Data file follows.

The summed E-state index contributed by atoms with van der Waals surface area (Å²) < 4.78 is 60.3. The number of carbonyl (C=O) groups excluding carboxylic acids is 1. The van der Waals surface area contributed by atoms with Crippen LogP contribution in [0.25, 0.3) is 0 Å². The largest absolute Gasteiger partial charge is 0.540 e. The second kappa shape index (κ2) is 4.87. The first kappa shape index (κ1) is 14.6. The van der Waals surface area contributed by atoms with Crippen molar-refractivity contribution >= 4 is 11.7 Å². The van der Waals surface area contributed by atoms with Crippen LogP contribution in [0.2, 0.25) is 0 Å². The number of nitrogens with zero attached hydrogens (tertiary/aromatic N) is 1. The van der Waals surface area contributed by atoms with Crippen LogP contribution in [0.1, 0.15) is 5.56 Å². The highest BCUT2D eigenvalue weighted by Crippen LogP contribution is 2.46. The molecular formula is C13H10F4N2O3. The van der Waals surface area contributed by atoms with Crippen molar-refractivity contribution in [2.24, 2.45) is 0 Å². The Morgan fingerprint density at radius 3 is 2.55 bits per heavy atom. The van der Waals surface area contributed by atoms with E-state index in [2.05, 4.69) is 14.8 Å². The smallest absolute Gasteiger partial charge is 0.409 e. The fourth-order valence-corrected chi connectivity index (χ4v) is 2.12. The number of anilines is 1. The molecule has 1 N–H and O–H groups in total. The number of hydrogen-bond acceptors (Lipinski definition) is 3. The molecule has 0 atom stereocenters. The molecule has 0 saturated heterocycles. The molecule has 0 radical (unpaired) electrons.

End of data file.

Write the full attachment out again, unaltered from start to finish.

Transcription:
The summed E-state index contributed by atoms with van der Waals surface area (Å²) < 4.78 is 60.3. The number of carbonyl (C=O) groups excluding carboxylic acids is 1. The van der Waals surface area contributed by atoms with Crippen LogP contribution in [0.25, 0.3) is 0 Å². The largest absolute Gasteiger partial charge is 0.540 e. The second kappa shape index (κ2) is 4.87. The first kappa shape index (κ1) is 14.6. The van der Waals surface area contributed by atoms with Crippen molar-refractivity contribution >= 4 is 11.7 Å². The van der Waals surface area contributed by atoms with Crippen LogP contribution in [0.2, 0.25) is 0 Å². The number of nitrogens with zero attached hydrogens (tertiary/aromatic N) is 1. The van der Waals surface area contributed by atoms with Crippen LogP contribution in [0.1, 0.15) is 5.56 Å². The highest BCUT2D eigenvalue weighted by Crippen LogP contribution is 2.46. The molecular formula is C13H10F4N2O3. The van der Waals surface area contributed by atoms with Crippen molar-refractivity contribution in [2.24, 2.45) is 0 Å². The Morgan fingerprint density at radius 3 is 2.55 bits per heavy atom. The van der Waals surface area contributed by atoms with E-state index in [2.05, 4.69) is 14.8 Å². The smallest absolute Gasteiger partial charge is 0.409 e. The fourth-order valence-corrected chi connectivity index (χ4v) is 2.12. The number of anilines is 1. The molecule has 1 N–H and O–H groups in total. The number of hydrogen-bond acceptors (Lipinski definition) is 3. The molecule has 0 atom stereocenters. The molecule has 0 saturated heterocycles. The molecule has 0 radical (unpaired) electrons.